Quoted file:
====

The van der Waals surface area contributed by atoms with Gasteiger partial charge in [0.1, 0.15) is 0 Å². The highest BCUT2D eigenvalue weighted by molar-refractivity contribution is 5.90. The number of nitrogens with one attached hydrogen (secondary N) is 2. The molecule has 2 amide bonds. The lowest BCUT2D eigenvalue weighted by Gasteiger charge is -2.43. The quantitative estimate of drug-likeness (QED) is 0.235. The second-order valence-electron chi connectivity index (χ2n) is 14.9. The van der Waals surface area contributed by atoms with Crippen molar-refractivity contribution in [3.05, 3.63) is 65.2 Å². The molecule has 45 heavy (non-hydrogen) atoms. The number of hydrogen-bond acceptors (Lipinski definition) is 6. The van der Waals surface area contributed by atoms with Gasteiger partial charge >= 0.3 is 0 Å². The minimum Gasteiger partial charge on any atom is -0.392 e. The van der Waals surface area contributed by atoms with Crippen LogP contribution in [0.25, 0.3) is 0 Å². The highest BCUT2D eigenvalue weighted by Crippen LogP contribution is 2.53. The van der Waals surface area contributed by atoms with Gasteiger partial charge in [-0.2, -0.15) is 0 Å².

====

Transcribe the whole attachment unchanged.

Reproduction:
The van der Waals surface area contributed by atoms with Gasteiger partial charge in [0.1, 0.15) is 0 Å². The highest BCUT2D eigenvalue weighted by molar-refractivity contribution is 5.90. The number of nitrogens with one attached hydrogen (secondary N) is 2. The molecule has 2 amide bonds. The lowest BCUT2D eigenvalue weighted by Gasteiger charge is -2.43. The quantitative estimate of drug-likeness (QED) is 0.235. The second-order valence-electron chi connectivity index (χ2n) is 14.9. The van der Waals surface area contributed by atoms with Crippen molar-refractivity contribution in [3.05, 3.63) is 65.2 Å². The molecule has 45 heavy (non-hydrogen) atoms. The number of hydrogen-bond acceptors (Lipinski definition) is 6. The van der Waals surface area contributed by atoms with Gasteiger partial charge >= 0.3 is 0 Å². The minimum Gasteiger partial charge on any atom is -0.392 e. The van der Waals surface area contributed by atoms with Crippen LogP contribution in [0.25, 0.3) is 0 Å². The highest BCUT2D eigenvalue weighted by Crippen LogP contribution is 2.53. The van der Waals surface area contributed by atoms with Gasteiger partial charge in [-0.2, -0.15) is 0 Å².